We fish with hand lines. Mine is wrapped around a motor oil container, rigged with four hooks and a heavy lead sinker. The fishing is easy but unexciting. We bait the hooks with bits of flesh, lower the rig to the bottom and haul up one small red fish after another, the same kind we ate for dinner with the chief last night.

The buckets in the bilge are overflowing with fish. The boatmen put away their hand lines and tuck into the fruit from the makeshift shrine in the bow. I wonder if eating the offering might be a bit rash, seeing how our motor needs to start again if we’re going to make it back to land, but when they offer me a banana, I chomp with sacrilegious relish.

After bobbing around for a while the swells start to pick up and we begin to drift beyond the strait and into the open ocean. The drunken squid boat captain comes out to see if we need any help, but our friends wave him away.

“We’re fine,” they say. “ We’re just going to drop the foreigners off around the bend and will be back home in time for lunch.”

The captain looks skeptical, but turns his boat around and chugs back towards the village.

Our motor does not start. It doesn’t even sputter. The waves are getting bigger. Next stop: Malaysia.

The boatman pulls at the start cord with vigor, but nothing doing, just a flat, dry, whir. We’re sinking lower and water is starting to pour in over the gunwales. The young man still wearing his shirt now takes it off and starts waving it around his head, hoping to call back the squid boat, which is now visible only when we rise to the crest of a wave.

Ryan and I calmly pack our important things in dry bags and get ready to swim. This is where we make a good team; neither of us is prone to panic – Ryan because he has experience, me because I have no common sense.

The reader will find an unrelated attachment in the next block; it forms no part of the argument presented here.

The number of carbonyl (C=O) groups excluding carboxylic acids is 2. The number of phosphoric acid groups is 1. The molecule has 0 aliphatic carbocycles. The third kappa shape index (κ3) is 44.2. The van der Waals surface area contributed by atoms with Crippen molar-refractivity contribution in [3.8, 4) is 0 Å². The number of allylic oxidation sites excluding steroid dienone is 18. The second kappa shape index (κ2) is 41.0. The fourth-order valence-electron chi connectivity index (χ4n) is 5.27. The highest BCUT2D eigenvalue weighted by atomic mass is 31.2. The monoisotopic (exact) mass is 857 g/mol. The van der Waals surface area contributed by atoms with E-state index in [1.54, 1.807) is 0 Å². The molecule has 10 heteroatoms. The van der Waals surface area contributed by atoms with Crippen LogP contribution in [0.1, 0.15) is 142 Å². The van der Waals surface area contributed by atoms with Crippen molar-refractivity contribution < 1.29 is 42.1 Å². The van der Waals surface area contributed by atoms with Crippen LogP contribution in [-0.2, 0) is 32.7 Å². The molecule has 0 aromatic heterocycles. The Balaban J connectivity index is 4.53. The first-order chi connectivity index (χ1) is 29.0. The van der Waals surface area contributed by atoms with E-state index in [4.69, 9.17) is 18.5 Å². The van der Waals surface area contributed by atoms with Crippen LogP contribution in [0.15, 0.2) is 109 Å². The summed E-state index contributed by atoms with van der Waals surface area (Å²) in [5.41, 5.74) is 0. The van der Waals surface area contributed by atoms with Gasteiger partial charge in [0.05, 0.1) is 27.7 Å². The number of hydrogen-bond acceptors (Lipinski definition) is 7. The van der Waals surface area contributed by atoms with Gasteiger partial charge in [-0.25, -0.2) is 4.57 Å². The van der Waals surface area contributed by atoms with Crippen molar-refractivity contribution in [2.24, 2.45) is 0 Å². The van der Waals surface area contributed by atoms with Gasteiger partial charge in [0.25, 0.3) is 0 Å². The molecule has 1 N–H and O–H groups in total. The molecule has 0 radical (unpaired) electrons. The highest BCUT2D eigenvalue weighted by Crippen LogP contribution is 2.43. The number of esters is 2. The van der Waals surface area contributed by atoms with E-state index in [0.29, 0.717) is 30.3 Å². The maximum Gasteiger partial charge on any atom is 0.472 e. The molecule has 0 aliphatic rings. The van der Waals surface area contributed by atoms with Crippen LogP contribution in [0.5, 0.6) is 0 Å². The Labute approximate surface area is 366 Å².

Praise be! The squid boat has seen the distress signal and is chugging on back. The captain leans over the side, grinning toothlessly as his son tosses us a rope. The young boatman and his two friends look glum as our little long-tail is towed back through the waves to the crowd waiting on the village beach.


The boatman and his friends ask us to wait on the stoop of a shack while they find the village mechanic. Sweet, earnest young men, they still want to take us around the bend, but the wind is starting to whip up whitecaps beyond the harbor. An old man with eyes that shine like torches emerges from the shadows of the shack and pours us cups of tea.

A crowd gathers. The mechanic arrives, removes our rusty weed-whacker and pronounces it toast. A new motor is produced, from the bottom of a scrap pile by the looks of it, and after a few yanks on the starter cord and some well placed whacks with a wrench, it growls to life, nearly decapitating a puppy that was sniffing at the blades.

The mechanic shrugs, straps on the new motor and, to my relief, comes with us in the boat this time, expertly steering through the swells and around the southwest tip of the island.

“There are bungalows where we’re going?’ I ask the boatman.

“Yes,” he says. “I think so.”

Bungalow…the word was alive with possibility. Could we be about to stumble across a secret beach resort, one with showers and fruit smoothies and topless French girls drinking cold champagne? Tonight, perhaps, might we drift asleep between cotton sheets, listening to the soft strum of a guitar and the sound of waves…

We round the corner and see a great curve of trackless white sand backed by coconut palms. At the far end of the beach a mountain looms over the sea with a few huts tucked against its base.

“Village,” says the boatman.

“And the bungalows?” I ask hopefully.

“Bungalows here,” he says, pointing to the shore.

Sure enough, a bit of jungle has been cleared at the near end of the beach. And there are indeed bungalows, or bungalow to be more accurate, as only one appears finished. A group of workmen are hammering away at the frames of two others. Smoke rises from a pile of cut brush. The mechanic shouts for the boatman to drop anchor.